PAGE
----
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Scoutfish, I'd be willing to bet the Ebay sellers aren't Eagles, despite any claims made to the contrary.(This message has been edited by tenbears)
- Apr 2010
The only Badge an Eagle Scout over the age of 18 should be able to purchase is the Adult Eagle Knot. They can't wear the individual patches so have no need to purchase them.
There are legitimate reasons for buying ranks, esp Eagle. Venturers can wear the Eagle badge on their uniform until they turn 21. One of my scout shop staff Eagled at 18 and loved the fact that when he worked the summer camp trading post, he could wear his Eagle on the Venturing green shirt. Too bad the boss would only let him wear the Venturing uni at camp and not at the regular shop.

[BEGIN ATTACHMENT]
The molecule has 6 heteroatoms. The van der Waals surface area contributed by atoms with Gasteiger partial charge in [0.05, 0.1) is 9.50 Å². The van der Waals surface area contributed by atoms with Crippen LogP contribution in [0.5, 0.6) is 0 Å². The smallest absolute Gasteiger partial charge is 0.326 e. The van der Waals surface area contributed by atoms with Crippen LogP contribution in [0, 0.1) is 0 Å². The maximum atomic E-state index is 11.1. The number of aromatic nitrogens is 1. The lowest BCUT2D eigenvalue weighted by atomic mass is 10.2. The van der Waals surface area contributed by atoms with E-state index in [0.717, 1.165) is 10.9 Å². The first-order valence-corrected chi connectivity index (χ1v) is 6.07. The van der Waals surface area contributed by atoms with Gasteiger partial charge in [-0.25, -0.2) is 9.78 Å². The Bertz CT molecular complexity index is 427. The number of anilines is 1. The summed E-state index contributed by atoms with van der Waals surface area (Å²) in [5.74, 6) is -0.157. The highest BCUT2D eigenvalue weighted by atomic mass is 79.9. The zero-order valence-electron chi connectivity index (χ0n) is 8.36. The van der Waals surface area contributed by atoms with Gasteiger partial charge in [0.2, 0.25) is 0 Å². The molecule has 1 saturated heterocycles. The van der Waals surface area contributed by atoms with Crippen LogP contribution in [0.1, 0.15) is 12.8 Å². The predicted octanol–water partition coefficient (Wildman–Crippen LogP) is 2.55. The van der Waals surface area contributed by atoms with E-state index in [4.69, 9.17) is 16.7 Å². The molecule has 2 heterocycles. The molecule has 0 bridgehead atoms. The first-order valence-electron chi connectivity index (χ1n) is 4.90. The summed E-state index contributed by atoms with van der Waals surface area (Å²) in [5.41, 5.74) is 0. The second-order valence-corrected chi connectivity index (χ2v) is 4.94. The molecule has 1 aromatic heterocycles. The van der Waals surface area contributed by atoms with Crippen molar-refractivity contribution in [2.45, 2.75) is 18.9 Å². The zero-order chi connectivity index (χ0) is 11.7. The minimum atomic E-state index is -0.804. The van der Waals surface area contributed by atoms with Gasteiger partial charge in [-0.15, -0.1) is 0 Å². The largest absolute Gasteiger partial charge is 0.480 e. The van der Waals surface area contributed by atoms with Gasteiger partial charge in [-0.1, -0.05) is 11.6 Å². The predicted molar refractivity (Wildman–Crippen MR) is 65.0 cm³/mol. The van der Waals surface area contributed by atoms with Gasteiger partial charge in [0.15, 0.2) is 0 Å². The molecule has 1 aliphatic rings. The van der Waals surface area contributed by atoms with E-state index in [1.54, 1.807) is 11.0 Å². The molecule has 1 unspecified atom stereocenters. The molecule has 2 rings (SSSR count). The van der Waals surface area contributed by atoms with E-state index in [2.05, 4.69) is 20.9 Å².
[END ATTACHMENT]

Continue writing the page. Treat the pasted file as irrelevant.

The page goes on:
As for why I have bought Eagle patches after 18, 1) for table tops for my troop ( each eagle has a table decoration with an eagle badge, his name, year, and a point of the Scout Law. Since I worked for the shop, I would buy advancement for the troop) 2) for presentations, and 3) trade (yep I traded an Eagle badge for both a British and Canadian Queeen's Scout award. I also traded a set of BSA ranks for a set of British ranks.)
I can tell you that part of the reason why BSA is so strict is because of Ebay. But even before the net, they were strict b/c folks would try and but things. Trust me, Halloween and Mardi Gras wer the biggest times when folks who had nothing to do with the BSA try and buy uniforms.